This post is part of an ongoing series reflecting upon Women and Gender in Early Christianity.
For today’s reflection, I outline and reflect on Elaine Pagels’ “What Became of God as Mother? Conflicting Images of God in Early Christianity.” In so doing I argue that while Pagels’ approach to the question of the divine feminine remains an important aspect of early Christian thinking, her characterization of the category “gnostic” remains unhelpful for framing the study of these documents. Continue reading
The two most common questions that I am asked are some variation of “Where did we get the New Testament?” or “Why are these specific books included in the New Testament?”1 Obviously complete answers to these questions are long, nuanced, and complex (i.e., scholarly discussions of dissertation length answer). But there are also relatively straight-forward and easy-to-understand answers to these questions. Today, I want to tackle the first of these queries: Where did we get the New Testament? Continue reading
“The greatest poet of the patristic age and, perhaps, the only theologian-poet to rank beside Dante.” — Robert Murray
Saint Ephrem the Syrian
Over the next several weeks, Pursuing Veritas will be running a series on reflections on the theology and hymns of St. Ephrem of Nisibis (often called Ephrem the Syrian). Before launching into these discussions of Ephrem’s theological mind and literary genius, however, I felt it prudent to offer a brief historical introduction to Ephrem. There are two primary reasons for this: first, because while some Christians may have heard Ephrem’s name associated with early Christianity before, few actually know much about the fourth century poet. And second, Ephrem’s context—ancient Syria—is somewhat different than the typical “Greco-Roman” culture that may be safely assumed for engaging most other early Christian writers. Continue reading
This post is the final in our series examining C. S. Lewis’s view of “myth.”
Lewis gives perhaps his clearest exposition on myth in his essay entitled “Myth Became Fact“. Lewis begins this essay with the idea that he is going to refute his friend Corineus and his assertion that no one who calls themselves a Christian is actually a Christian in any meaningful sense. To Corineus, Christianity is something horrible that no modern man could accept in its totality, and thus those who confess Christianity are really confessing modernism using Christian jargon. Lewis seeks to dispel the idea that Christianity is a “system of names, rituals, formulae, and metaphors which persist although the thoughts behind it have changed” (“Myth Became Fact, 138). Lewis asks Corineus, and those like him, “Why, on his view, do all these educated and enlightened pseudo-Christians insist on expressing their deepest thoughts in terms of an archaic mythology which must hamper and embarrass them at every turn?” (Ibid., 138) Continue reading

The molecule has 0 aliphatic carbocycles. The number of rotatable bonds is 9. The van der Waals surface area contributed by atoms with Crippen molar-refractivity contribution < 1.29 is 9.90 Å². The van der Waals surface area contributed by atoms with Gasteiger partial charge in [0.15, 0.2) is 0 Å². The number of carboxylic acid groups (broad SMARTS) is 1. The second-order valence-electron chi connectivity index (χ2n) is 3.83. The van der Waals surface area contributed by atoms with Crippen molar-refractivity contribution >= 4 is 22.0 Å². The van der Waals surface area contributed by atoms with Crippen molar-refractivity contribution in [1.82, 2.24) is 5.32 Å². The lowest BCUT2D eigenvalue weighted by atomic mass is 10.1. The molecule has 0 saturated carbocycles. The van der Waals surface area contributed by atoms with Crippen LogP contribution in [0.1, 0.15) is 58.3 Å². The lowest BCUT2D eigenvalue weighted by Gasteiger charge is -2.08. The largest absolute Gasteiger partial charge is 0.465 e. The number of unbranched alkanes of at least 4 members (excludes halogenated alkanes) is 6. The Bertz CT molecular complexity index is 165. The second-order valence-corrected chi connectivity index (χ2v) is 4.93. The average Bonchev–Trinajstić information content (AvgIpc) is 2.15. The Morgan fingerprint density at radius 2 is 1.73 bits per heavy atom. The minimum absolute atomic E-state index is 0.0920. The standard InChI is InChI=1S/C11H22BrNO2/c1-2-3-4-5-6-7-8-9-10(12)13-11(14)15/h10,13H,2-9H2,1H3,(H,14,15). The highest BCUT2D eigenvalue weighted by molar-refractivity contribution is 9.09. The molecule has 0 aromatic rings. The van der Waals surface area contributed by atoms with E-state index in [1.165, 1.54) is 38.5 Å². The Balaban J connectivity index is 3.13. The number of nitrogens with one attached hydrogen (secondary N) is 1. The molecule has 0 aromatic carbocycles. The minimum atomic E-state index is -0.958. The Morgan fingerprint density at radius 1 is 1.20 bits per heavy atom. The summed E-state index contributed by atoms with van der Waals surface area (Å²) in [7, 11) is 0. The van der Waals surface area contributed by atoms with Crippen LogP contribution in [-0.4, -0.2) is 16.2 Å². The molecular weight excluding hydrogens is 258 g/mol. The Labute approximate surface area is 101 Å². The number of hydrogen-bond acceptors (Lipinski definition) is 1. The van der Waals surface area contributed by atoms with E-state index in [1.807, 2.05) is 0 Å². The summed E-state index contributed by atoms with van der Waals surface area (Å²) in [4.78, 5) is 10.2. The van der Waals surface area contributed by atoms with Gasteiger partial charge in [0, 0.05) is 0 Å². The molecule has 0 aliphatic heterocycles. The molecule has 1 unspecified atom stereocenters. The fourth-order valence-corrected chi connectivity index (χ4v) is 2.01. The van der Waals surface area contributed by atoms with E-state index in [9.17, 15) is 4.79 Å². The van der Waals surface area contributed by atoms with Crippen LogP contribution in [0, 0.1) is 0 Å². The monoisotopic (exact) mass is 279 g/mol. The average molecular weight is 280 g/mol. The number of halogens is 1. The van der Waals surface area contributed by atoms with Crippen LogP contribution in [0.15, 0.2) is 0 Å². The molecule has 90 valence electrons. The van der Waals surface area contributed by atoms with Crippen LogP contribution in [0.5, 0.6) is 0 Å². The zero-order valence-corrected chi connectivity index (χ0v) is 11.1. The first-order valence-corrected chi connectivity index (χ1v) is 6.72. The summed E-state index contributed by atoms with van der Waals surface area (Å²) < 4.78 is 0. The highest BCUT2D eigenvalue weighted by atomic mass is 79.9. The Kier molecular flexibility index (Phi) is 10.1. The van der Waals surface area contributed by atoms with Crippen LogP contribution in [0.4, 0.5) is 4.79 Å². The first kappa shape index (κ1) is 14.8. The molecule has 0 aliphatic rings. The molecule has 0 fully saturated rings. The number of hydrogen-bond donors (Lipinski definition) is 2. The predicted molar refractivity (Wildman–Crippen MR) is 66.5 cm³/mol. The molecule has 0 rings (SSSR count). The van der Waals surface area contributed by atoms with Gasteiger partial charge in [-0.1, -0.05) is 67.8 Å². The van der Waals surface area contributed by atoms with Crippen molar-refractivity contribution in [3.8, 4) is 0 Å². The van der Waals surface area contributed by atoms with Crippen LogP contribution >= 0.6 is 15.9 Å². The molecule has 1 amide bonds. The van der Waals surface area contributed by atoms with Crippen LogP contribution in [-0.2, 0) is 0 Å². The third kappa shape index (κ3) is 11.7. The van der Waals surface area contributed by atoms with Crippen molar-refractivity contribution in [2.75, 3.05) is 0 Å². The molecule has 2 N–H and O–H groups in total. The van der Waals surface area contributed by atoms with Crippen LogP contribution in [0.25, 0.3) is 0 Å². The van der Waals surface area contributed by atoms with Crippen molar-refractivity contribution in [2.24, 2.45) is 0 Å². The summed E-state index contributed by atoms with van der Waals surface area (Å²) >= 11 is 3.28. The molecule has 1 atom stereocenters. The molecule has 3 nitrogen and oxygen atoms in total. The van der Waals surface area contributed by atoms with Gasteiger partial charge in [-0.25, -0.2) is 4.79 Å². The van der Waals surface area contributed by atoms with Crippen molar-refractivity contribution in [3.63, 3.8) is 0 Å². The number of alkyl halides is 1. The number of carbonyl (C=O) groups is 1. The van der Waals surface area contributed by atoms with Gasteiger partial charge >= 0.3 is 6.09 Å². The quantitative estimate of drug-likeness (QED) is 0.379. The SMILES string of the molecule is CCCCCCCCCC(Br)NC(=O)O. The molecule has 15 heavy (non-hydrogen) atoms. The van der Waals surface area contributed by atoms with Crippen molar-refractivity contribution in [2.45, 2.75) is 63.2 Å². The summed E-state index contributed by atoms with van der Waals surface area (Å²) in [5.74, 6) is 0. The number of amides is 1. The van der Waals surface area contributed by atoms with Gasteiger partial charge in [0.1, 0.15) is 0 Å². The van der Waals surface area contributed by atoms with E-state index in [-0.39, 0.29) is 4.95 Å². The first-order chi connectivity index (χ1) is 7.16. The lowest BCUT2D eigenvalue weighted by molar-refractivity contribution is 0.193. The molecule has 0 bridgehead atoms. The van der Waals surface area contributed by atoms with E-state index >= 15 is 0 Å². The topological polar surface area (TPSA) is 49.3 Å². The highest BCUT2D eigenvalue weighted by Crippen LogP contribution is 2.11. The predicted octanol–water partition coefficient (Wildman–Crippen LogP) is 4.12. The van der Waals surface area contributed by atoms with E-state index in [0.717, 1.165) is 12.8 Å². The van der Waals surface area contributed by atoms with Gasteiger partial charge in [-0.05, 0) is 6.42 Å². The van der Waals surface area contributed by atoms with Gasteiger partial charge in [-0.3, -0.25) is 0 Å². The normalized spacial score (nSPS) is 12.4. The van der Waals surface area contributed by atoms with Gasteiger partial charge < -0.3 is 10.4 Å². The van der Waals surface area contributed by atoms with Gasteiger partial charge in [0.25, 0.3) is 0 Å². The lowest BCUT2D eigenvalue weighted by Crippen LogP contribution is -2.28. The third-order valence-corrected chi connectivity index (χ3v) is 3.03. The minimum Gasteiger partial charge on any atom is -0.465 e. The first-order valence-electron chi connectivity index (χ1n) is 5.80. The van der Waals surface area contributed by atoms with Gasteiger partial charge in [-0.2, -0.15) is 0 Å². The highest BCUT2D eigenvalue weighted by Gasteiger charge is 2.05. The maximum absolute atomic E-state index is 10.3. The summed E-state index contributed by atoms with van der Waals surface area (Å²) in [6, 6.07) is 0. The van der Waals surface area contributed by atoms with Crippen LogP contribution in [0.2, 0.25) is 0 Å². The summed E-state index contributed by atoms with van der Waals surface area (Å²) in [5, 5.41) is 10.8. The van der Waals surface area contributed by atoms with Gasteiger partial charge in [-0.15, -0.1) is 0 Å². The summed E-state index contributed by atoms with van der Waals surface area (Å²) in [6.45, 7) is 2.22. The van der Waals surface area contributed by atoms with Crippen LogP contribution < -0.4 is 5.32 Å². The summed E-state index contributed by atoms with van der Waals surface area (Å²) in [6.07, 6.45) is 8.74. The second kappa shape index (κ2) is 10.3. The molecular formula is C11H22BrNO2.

The Second Treatise of the Great Seth is one of the “G/gnostic” texts found at the Nag Hammadi Library in Egypt. Generally dated in the third century by scholars, the name and origin of this text remain a mystery, though it has been speculated that the name Seth originated from the son of Adam and Eve from Genesis 4. In this treatise, the gnostic Christ is speaking to the “perfect and incorruptible” ones and describing a true understanding of his life story, crucifixion, relationship to the Father, and his teaching. This document contains both elements of both a pro-Gnostic message and an anti-Christian message, as Christians are said to proclaim the teachings of a dead man while persecuting the true gnostic church. While gnosticism is an oft discussed phenomena of late antiquity and the early Christian age, there remains a certain amount of ambiguity and uncertainty as to what gnosticism actually was, perhaps mostly because the Christian apologists and writers of the gnostic age did not discuss the actual theology of their opponents aside from what was wrong with it. In this text, Christ seems to be advocating a form of mind-body dualism that seems to be fairly pervasive among certain branches of gnosticism in the early Christian era. It is important to note that most scholars have failed to place this specific gnostic text within any specific genre of gnostic literature, further evidence of the uncertainty of its origin and writing. Continue reading
This post is part of our ongoing series examining Early Christian Authority.
Some of the clearest indications that the early Church faced disagreements and divisions have been preserved in the writings on Gnostic Christian traditions and writings opposed to such movements. While various strands of Christian thought differed in their use and interpretation of extant Jewish and Christian writings, both orthodox and gnostic groups seem to have claimed for the scriptures as a form of authority. The diverse knowledge of and use of such writings demonstrates that each group sought to preserve the uniqueness of their movement by the utilization of extant texts and traditions. In today’s post, we examine four extant works of the Gnostic/anti-Gnostic genre of literature, including the Coptic Gospel of Thomas, Epistle of the Apostles, Third Letter to the Corinthians, and Ptolemy’s Letter to Flora. Continue reading